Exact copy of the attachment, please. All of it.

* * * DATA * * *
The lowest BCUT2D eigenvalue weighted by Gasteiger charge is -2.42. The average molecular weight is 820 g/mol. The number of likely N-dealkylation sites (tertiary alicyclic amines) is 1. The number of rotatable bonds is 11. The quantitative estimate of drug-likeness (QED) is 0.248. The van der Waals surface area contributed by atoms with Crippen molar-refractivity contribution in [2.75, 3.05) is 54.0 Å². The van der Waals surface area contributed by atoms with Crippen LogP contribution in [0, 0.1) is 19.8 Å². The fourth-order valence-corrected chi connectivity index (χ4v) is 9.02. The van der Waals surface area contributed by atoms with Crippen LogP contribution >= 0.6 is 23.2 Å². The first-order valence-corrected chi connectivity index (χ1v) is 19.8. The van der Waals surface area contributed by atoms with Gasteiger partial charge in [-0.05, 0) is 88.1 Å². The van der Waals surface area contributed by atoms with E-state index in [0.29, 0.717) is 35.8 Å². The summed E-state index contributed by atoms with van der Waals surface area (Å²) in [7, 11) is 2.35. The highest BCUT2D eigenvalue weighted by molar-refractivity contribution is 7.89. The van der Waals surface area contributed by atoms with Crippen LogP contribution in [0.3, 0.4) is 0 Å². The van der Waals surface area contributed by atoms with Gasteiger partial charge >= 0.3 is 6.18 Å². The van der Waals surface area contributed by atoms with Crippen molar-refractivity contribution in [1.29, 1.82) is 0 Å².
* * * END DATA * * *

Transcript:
The lowest BCUT2D eigenvalue weighted by Gasteiger charge is -2.42. The average molecular weight is 820 g/mol. The number of likely N-dealkylation sites (tertiary alicyclic amines) is 1. The number of rotatable bonds is 11. The quantitative estimate of drug-likeness (QED) is 0.248. The van der Waals surface area contributed by atoms with Crippen molar-refractivity contribution in [2.75, 3.05) is 54.0 Å². The van der Waals surface area contributed by atoms with Crippen LogP contribution in [0, 0.1) is 19.8 Å². The fourth-order valence-corrected chi connectivity index (χ4v) is 9.02. The van der Waals surface area contributed by atoms with Crippen LogP contribution >= 0.6 is 23.2 Å². The first-order valence-corrected chi connectivity index (χ1v) is 19.8. The van der Waals surface area contributed by atoms with Gasteiger partial charge in [-0.05, 0) is 88.1 Å². The van der Waals surface area contributed by atoms with E-state index in [0.29, 0.717) is 35.8 Å². The summed E-state index contributed by atoms with van der Waals surface area (Å²) in [7, 11) is 2.35. The highest BCUT2D eigenvalue weighted by molar-refractivity contribution is 7.89. The van der Waals surface area contributed by atoms with Crippen LogP contribution in [0.3, 0.4) is 0 Å². The van der Waals surface area contributed by atoms with Gasteiger partial charge >= 0.3 is 6.18 Å². The van der Waals surface area contributed by atoms with Crippen molar-refractivity contribution in [1.29, 1.82) is 0 Å².